The Khopesh was a Bronze Age sword from Egypt, meaning 'sickle-sword'. Two of these swords were found in the tomb of Tutankhamun. Date of this one pictured goes back to 3,000 BC and the ancient civilisation of Sumer. (Photographs of Bronze Age swords by Dbachmann.)
The weapon we recognise today as a sword dates from around 1600 BC. Interesting, to me, is that the word 'sword' came from an Anglo-Saxon word 'sweord'. The golden age of swords was definitely the Medieval period in Europe, although the influence of China and the Middle East is not without significance.
From around 5BC, the Bronze Age swords were replaced by weapons made from iron, at the start of the Iron Age. These swords also took on a different design and looked like the straight-bladed weapons we think of as swords today. The pre-Roman swords were known as Celtibarian, a name taken from the peoples known as Celts who lived in west Europe, in this instance the Iberian peninsula.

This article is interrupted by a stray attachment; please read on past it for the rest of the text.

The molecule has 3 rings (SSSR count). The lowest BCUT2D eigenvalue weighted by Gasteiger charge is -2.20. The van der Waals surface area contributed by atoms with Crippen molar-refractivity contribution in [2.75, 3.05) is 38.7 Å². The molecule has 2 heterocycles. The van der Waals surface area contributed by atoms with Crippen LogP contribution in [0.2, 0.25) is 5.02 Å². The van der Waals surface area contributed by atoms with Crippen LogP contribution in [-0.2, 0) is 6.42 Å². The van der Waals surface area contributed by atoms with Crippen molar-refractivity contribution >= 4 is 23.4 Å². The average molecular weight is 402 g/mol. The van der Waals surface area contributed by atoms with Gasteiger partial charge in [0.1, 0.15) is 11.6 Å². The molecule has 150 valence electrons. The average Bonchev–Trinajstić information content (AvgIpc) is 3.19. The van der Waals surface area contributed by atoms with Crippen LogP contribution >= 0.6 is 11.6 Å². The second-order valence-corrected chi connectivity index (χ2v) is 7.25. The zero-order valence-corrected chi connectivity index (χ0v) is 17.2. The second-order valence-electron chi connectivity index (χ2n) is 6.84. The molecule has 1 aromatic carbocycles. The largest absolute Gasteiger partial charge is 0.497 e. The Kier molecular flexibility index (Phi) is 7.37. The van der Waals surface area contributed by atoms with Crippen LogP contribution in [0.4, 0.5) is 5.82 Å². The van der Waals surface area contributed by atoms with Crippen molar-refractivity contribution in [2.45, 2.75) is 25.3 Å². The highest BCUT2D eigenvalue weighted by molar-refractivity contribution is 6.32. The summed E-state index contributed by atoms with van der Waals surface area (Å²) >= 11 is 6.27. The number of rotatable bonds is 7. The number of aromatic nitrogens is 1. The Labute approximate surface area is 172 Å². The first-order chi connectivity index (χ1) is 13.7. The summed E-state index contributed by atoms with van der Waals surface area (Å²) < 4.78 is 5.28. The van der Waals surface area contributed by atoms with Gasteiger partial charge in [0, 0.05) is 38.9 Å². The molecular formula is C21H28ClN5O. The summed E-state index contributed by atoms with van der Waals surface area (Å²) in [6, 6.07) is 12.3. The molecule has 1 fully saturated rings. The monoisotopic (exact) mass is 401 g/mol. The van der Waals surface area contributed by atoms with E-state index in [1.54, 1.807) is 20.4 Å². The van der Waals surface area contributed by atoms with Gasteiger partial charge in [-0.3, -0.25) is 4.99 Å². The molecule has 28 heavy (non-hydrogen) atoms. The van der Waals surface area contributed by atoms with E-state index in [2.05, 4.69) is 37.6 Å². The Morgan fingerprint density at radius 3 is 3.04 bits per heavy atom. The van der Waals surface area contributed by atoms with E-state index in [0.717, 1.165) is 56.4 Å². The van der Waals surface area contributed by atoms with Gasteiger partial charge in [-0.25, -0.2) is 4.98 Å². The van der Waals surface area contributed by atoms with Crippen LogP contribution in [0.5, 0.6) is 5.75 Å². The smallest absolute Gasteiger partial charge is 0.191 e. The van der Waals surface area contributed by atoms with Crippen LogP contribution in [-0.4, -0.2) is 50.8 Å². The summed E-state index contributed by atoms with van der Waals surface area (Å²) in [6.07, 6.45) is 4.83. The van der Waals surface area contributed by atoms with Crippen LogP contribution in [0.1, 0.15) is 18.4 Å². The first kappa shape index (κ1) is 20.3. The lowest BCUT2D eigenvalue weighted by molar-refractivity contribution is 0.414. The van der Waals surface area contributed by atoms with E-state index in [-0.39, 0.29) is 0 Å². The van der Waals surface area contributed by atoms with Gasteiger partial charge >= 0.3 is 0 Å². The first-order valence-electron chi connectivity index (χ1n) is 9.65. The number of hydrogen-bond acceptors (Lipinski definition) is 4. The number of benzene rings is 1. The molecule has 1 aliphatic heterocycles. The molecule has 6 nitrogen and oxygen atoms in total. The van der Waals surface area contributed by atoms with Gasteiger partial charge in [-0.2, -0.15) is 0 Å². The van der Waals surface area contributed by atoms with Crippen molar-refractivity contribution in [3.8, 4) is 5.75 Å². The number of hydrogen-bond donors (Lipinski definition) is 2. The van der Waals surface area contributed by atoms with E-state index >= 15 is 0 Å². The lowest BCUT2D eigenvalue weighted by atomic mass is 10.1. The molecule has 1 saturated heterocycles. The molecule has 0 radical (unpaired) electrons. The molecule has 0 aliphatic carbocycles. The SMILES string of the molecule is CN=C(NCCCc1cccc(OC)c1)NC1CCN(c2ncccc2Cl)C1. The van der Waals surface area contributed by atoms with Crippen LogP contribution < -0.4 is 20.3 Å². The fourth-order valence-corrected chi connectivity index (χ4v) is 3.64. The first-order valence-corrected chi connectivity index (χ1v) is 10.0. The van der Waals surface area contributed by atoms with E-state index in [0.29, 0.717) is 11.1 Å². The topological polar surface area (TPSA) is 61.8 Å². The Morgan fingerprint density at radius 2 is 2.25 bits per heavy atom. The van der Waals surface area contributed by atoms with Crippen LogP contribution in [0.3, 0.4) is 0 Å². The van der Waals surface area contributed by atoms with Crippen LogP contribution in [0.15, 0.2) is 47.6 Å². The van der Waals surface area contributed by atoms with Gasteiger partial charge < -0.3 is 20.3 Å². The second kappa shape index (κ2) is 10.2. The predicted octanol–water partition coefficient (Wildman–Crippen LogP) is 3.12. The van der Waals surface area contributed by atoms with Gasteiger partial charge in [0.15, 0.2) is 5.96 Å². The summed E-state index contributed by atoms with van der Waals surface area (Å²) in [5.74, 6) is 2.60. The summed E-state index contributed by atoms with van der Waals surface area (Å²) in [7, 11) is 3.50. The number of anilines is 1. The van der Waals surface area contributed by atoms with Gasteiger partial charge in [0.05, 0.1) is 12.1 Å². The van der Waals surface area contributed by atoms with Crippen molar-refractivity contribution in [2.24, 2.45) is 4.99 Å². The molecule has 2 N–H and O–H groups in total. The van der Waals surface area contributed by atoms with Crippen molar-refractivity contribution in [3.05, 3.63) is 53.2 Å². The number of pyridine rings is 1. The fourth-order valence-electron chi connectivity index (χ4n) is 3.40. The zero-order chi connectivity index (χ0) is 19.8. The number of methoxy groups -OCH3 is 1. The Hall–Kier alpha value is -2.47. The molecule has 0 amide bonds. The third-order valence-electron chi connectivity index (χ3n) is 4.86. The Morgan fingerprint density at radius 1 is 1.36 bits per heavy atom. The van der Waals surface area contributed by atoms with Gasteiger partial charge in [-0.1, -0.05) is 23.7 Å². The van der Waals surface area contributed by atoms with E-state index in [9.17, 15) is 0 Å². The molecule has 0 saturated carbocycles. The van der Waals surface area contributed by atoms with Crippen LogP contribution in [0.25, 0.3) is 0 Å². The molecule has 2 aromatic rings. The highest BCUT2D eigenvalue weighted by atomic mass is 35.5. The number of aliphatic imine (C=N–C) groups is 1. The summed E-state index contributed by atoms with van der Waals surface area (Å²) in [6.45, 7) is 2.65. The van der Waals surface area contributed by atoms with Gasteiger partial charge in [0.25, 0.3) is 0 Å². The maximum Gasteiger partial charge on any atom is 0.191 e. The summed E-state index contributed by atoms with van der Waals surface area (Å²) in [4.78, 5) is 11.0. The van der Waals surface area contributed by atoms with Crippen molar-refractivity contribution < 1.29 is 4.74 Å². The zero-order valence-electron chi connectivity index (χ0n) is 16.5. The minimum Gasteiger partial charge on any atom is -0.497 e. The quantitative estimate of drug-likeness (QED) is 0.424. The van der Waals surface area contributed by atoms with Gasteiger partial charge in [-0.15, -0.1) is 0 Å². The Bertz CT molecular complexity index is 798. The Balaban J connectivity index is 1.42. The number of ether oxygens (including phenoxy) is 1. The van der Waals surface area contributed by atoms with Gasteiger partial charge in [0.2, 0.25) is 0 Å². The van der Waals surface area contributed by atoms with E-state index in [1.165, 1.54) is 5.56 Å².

The Anglo-Saxon and and Viking swords were based on the Roman spatha. They were improved as new technology became available and then the Normans introduced the crossguard. But the Dark Ages swords will always be my favourites. Look out for my posts on individual swords, such as the Cawood sword, Goujan, Joyeuse and fictional ones from Lord of the Rings and Game of Thrones including my own design, Sunniva, Gulfyrian's sword.
The sword became a status symbol to many and thus they were subject to fashion trends and magnificent decoration. Even when their days of being the prime choice of weapon, swords continued to be made.